Could Australia’s superannuation system be coping with the COVID-19 crisis better than many predicted? That view appears to be supported by new figures from the financial watchdog.
According to the latest quarterly report released by the Australian Prudential Regulation Authority (APRA), while the savings pool did contract 7.7 per cent between December 2019 and March 2020, the sector saw an overall decrease of just 0.3 per cent in the 12 months to 30 April 2020.
This result may be also be attributed to 2019 being one of the best years ever for superannuation savings in Australia.
“Compared to the 23 per cent fall in global stock markets in the first quarter of 2020, as well as the 14 per cent fall over the 12-month period to March, this is a stunning result,” said Alex Dunnin, executive director of research and compliance at Rainmaker Information.
Australia’s superannuation savings have fallen only to March 2019 levels.
The retail super fund sector was hardest hit, contracting by up to 12 per cent in the March quarter. Self-managed super funds (SMSFs) contracted by 9 per cent in the same period.
But the not for profit (NFP) super fund sector comprising corporate, public sector and industry super funds, contracted only 5 per cent
“Two-thirds of the decrease experienced across the superannuation savings pool came from APRA-regulated NFP and retail funds,” Mr Dunnin said.
“While the retail super segment holds roughly one-quarter of superannuation savings assets compared to the NFP segment that holds half, each segment fell by about the same amount in dollar terms.
“APRA figures show the retail super fund segment holds 24 per cent of their investments in Australian equities, compared to just 15 per cent by NFP funds.”
Retail funds are more vulnerable to fluctuations in equities markets. On the other hand, industry super funds with a larger share of their investments in unlisted assets such as real property, infrastructure and private equity are generally better insulated from the worst of these equities falls, Mr Dunnin added.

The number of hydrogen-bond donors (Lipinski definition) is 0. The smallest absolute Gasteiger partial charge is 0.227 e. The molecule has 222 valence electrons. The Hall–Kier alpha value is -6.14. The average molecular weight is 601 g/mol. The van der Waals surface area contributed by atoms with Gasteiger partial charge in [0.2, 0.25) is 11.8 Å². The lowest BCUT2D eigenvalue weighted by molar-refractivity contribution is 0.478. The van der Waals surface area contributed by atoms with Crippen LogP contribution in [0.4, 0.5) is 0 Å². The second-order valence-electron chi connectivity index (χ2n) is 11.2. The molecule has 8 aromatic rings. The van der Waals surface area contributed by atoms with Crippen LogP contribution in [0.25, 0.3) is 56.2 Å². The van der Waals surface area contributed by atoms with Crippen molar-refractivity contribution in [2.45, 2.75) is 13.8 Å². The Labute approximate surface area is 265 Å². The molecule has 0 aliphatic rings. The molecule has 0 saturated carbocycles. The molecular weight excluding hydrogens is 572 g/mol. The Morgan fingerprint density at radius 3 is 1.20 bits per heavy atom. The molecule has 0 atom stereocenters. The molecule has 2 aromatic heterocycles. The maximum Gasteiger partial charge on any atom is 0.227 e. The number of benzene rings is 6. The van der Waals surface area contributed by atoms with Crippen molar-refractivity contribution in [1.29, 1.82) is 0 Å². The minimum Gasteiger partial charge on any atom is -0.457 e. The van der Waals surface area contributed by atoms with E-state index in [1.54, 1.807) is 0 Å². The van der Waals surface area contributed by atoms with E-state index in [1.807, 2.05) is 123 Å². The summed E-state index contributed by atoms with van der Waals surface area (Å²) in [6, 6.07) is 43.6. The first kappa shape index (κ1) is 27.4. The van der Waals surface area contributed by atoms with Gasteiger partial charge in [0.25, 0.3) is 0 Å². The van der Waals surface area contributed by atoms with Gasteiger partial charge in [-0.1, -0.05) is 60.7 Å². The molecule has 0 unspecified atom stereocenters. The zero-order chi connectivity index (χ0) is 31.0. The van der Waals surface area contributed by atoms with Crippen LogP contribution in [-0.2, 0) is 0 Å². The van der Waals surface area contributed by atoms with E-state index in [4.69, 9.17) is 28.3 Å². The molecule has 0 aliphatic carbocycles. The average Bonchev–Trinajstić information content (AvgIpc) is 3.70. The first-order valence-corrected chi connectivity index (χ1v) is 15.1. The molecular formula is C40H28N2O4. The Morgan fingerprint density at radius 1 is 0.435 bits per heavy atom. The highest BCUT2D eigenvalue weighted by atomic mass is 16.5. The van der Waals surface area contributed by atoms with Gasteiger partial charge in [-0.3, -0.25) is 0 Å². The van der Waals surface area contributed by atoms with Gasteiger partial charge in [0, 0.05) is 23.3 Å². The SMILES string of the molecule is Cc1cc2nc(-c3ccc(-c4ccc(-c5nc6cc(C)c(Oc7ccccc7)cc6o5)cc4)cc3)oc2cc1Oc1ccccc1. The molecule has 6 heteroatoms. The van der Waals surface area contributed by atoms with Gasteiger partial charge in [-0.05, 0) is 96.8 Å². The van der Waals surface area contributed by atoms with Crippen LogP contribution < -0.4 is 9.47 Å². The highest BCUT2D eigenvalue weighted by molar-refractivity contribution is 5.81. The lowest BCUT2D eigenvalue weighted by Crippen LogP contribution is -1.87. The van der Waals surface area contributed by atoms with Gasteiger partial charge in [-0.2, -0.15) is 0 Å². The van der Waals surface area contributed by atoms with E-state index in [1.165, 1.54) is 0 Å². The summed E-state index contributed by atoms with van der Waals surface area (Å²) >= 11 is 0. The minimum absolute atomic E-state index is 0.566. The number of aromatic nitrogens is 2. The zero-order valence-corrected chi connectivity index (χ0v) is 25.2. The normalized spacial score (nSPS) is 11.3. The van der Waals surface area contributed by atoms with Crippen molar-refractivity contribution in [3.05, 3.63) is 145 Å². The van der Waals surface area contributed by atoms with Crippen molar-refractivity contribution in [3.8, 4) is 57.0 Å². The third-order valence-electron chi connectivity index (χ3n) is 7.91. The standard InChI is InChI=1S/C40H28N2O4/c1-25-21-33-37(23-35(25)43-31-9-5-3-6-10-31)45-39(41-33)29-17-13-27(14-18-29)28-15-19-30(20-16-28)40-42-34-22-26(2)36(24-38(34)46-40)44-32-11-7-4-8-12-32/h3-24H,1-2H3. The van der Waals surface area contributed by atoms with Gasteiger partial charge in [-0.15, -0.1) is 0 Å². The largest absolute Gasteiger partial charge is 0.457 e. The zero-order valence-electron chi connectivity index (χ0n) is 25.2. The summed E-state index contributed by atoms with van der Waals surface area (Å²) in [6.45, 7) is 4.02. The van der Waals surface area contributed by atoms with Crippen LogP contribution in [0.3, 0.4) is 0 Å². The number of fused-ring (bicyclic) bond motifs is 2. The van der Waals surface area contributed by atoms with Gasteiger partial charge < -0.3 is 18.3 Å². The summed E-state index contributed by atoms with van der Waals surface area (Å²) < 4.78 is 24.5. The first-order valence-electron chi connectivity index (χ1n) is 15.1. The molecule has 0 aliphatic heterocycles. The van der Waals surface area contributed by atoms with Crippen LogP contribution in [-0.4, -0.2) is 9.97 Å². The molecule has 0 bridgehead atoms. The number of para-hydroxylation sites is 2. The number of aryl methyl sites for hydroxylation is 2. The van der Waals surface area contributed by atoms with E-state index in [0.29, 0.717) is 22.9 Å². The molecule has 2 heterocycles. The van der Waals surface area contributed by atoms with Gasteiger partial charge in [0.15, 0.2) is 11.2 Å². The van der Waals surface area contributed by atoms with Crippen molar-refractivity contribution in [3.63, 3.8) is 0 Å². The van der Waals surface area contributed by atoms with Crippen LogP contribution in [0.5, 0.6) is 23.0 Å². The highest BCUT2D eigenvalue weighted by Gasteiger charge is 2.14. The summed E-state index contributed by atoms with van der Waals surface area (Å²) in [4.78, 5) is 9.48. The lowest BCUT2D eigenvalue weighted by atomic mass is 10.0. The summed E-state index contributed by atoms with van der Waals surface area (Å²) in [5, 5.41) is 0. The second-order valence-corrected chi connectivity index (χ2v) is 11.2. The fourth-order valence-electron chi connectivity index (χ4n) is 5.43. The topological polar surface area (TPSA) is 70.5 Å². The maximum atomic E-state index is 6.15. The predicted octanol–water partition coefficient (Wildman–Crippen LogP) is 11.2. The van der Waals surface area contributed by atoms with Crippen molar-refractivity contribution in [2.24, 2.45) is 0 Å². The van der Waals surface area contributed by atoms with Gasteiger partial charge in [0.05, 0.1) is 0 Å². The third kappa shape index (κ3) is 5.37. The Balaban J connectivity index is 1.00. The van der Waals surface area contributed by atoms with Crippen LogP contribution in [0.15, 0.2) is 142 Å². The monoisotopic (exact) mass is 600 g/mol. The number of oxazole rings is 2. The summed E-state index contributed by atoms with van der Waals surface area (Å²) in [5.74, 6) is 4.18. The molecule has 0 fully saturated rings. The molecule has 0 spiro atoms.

Super funds held $273 billion in cash at the end of March, alleviating concerns that liquidity levels would be adversely affected by special coronavirus early release claims. About 1.63 million Australians have drawn more than $12 billion from their accounts.
“The 14 per cent held in cash and the 22 per cent held in bonds means super funds have $739 billion or 36 per cent of their total investments held in liquid assets,” Mr Dunnin said.
“NFP funds have 37 per cent of their assets available in cash and bonds, marginally exceeding the 36 per cent held by retail super funds. Industry funds hold 31 per cent of their assets in these instruments.”
For those who have withdrawn money from their super, the ABC has advice on how to take advantage of ‘co-contributions’.
“In layman’s terms, if you make a voluntary deposit into your super, the federal government will also tip some money in as a show of support for low- to middle-income earners.
“In Australia, a low- to middle-income earner is defined as someone who earns less than $54,837 in the 2020–21 financial year.”
So, if you’ve already withdrawn $10,000 from your super (or are planning to take that out), and if you put $1000 back into your account before the end of June, the government will then make a co-contribution to your super account of $500.
Then, if you reduce your weekly budget by $20 per week and contribute the money you save (about $1040 annually) into your super, and if you do that for six years, the federal government continues to make its co-contribution and you’ll have your $10,000 back. However, you will have missed out on compound interest.
Are you surprised by the APRA figures for super?
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